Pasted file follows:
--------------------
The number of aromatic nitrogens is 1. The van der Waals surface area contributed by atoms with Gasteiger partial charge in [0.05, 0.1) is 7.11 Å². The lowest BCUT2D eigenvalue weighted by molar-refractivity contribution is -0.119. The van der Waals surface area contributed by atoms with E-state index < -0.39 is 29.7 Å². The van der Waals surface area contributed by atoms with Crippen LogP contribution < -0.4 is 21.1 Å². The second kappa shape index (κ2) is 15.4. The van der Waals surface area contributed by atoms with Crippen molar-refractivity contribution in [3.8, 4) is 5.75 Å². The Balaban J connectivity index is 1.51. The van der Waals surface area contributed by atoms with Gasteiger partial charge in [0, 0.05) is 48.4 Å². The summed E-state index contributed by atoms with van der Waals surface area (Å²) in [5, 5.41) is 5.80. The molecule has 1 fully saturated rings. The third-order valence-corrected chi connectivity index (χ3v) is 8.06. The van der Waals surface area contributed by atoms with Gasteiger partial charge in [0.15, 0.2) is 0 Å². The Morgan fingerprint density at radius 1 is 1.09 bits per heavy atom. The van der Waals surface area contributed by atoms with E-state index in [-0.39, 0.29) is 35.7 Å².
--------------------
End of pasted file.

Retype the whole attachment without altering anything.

The number of aromatic nitrogens is 1. The van der Waals surface area contributed by atoms with Gasteiger partial charge in [0.05, 0.1) is 7.11 Å². The lowest BCUT2D eigenvalue weighted by molar-refractivity contribution is -0.119. The van der Waals surface area contributed by atoms with E-state index < -0.39 is 29.7 Å². The van der Waals surface area contributed by atoms with Crippen LogP contribution < -0.4 is 21.1 Å². The second kappa shape index (κ2) is 15.4. The van der Waals surface area contributed by atoms with Crippen molar-refractivity contribution in [3.8, 4) is 5.75 Å². The Balaban J connectivity index is 1.51. The van der Waals surface area contributed by atoms with Gasteiger partial charge in [0, 0.05) is 48.4 Å². The summed E-state index contributed by atoms with van der Waals surface area (Å²) in [5, 5.41) is 5.80. The molecule has 1 fully saturated rings. The third-order valence-corrected chi connectivity index (χ3v) is 8.06. The van der Waals surface area contributed by atoms with Gasteiger partial charge in [0.15, 0.2) is 0 Å². The Morgan fingerprint density at radius 1 is 1.09 bits per heavy atom. The van der Waals surface area contributed by atoms with E-state index in [-0.39, 0.29) is 35.7 Å².